Belfast Telegraph

Young farmers 'need extra support amid Brexit market jitters'

Britain's young farmers need extra support amid market volatility and Brexit jitters to prevent them from moving to pastures new.

A NatWest survey of 500 young and potential British farmers found that a number of "serious" and "unnecessary" industry challenges are causing the number of industry entrants to fall, and blocking others from growing and diversifying their farms.

Limited succession opportunities - considering complex family dynamics and intergenerational issues - and poor access to both funding and alternative farming models are wilting enthusiasm for a career in farming, the report said.

Those challenges are being compounded by increased market volatility and uncertainty in light of Brexit.

As a result, the UK is failing to benefit from the economic potential of millennial farmers, who are open to innovation and technology, crowdfunding options and diversification into leisure and tourism, the report explained.

NatWest said that millennial farmers could deliver 20,000 diversification projects, reaping £11,900 in additional income per farm.

The report found that high-skilled millennials are open to new ways of working with products like drones to monitor crops, and are willing to diversify their farms for extra income through projects like bee keeping and offering "glamping" experiences - a more upscale version of camping for guests.

The bank is now calling for the Government to create a new cabinet committee, supported by a "Better Brexit Farming Strategy Taskforce", to ensure that economic potential can be tapped.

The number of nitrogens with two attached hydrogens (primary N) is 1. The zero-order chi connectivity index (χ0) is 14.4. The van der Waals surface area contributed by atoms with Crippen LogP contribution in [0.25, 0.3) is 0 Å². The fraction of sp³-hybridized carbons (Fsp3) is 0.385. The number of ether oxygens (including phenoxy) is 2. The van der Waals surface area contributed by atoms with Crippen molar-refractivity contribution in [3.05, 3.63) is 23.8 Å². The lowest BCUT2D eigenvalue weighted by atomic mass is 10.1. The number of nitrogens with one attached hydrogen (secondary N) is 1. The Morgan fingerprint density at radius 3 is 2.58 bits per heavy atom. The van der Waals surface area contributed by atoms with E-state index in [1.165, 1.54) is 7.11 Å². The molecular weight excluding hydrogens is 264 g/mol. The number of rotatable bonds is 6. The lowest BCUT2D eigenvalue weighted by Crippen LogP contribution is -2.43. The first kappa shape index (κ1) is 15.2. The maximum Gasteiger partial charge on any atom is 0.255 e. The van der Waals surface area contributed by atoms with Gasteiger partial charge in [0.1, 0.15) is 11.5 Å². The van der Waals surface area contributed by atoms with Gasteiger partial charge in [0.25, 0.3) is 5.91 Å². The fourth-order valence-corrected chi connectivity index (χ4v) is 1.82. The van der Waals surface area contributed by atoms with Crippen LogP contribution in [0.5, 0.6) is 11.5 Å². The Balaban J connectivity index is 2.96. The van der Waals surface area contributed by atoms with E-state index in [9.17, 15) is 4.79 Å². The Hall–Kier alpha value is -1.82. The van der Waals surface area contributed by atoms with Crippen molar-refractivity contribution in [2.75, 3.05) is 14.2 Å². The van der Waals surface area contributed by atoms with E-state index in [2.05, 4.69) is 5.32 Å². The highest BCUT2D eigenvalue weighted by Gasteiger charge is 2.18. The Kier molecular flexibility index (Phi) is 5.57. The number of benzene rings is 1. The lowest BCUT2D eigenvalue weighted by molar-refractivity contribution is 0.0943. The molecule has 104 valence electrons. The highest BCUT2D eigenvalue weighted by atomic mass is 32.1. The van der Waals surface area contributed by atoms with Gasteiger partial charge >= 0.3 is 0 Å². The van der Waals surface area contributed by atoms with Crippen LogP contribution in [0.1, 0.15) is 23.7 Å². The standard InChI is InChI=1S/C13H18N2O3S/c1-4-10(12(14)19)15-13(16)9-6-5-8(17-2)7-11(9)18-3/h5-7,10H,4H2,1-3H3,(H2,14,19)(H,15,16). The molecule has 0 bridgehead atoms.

Ian Burrow, Head of Agriculture at NatWest, said: "Millennial farmers are a high tech, high skilled, highly motivated group who hold a realistic picture of farming in their heads and want a career on the land. They are, however, seriously constrained in a number of ways.

"With Brexit further heightening these challenges and increasing uncertainty, it is important we act now.

"Unless additional investment is secured, it is unlikely that the economic potential these young people hold will be unlocked.

"Banks, government, families and communities need to come together to ensure today's young farmers receive the support they deserve."

A Government spokesman said: "Young farmers are vital to ensuring our food and farming industry continues to be world leading.

"We are committed to trebling the number of apprentices to encourage talented young people to consider food and farming as a serious career choice and will shortly be publishing our long term vision for future farming.

"We are also determined to get the best deal on Brexit for the British people - not least our farmers who play a vital role in our country, and, together with the food industry, generate £110 billion a year for our economy."

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